DO NOT rush to change your passwords on all of your favorite websites. You shouldn’t change your password on a site until the site has fixed the Heartbleed bug, or else you risk having your new password compromised. Watch for a notice on the site, but don’t click any links in emails claiming to be from the website.

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Blog Post | Food

Testimony on SB0778 / HB1191 Genetically Engineered Food – Labeling Requirements | Emily Scarr

Maryland consumers have a right to know what’s in the food we buy, so we can make healthy, responsible, and informed choices about what we’re eating. Manufacturers are required by federal law to list ingredients and other nutrition information on food packaging, but whether or not a food is genetically modified is not included. More than 60 countries, including the entire European Union, already require GMO labeling, but in the U.S., consumers are still denied this basic information.  

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Blog Post | Solid Waste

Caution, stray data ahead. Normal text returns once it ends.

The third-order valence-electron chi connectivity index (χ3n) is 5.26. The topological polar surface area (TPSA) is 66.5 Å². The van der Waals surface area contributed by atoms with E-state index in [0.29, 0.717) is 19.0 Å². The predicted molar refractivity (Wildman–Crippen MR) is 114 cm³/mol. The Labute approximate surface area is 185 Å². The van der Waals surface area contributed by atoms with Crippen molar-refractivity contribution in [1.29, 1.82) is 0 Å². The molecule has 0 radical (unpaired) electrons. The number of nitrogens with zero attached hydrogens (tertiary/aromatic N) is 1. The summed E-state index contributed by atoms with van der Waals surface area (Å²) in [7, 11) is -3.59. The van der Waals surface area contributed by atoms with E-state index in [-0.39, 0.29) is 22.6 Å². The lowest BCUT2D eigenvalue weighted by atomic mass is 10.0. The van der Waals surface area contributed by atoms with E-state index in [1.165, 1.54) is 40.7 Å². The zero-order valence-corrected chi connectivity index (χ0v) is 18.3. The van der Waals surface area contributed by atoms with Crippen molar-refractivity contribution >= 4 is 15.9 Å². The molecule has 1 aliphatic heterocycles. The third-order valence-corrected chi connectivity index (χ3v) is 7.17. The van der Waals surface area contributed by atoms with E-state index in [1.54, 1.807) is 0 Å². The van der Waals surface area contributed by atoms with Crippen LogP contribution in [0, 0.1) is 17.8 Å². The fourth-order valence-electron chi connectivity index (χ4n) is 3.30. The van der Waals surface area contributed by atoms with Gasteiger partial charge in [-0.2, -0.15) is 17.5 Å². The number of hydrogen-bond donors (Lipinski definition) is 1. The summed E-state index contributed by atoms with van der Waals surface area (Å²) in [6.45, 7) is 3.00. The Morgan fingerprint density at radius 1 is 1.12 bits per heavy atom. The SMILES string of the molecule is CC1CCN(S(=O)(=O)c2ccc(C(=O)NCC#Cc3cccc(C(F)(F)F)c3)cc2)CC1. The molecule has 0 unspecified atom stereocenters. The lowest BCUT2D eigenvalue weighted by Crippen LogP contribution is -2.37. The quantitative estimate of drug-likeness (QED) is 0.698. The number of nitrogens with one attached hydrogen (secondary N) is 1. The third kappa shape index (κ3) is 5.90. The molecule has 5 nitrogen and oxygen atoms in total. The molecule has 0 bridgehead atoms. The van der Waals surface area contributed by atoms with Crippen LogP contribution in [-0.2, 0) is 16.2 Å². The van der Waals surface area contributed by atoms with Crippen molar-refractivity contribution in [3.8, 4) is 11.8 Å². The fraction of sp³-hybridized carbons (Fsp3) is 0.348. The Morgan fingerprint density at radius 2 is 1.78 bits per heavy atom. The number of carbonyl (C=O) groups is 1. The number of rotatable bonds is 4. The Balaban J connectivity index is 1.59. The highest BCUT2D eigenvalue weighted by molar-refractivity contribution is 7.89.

Testimony on SB 0394 Statewide Container Recycling Refund Program | Emily Scarr

Maryland PIRG supports SB 0394, which establishes a statewide redeemable 5 cent deposit on single use beverage containers to decrease litter and waste. Putting recyclable trash in landfills or burning it through incineration is unnecessary and terrible for public health and the environment.

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Blog Post | Public Health, Consumer Protection

Testimony on HB0229: Prohibition of Child Care Products Containing Flame-Retardant Chemicals - TDCPP

Studies link chlorinated Tris to neurological damage, hormone disruption, mutagenicity and cancer,    and it has the same chemical structure as banned chemicals like DDT, PCBs and Dioxin. Chlorinated Tris tested positive for mutagenicity in the 1970s and as a result it was voluntarily removed from children’s pajamas in 1977. Since the action was voluntary, companies can legally use it in other consumer products without informing government officials or the public.

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Priority Action

We're teaming up with big restaurant chains to stop the overuse of antibiotics on factory farms. Call on KFC to stop selling meat raised on routine antibiotics.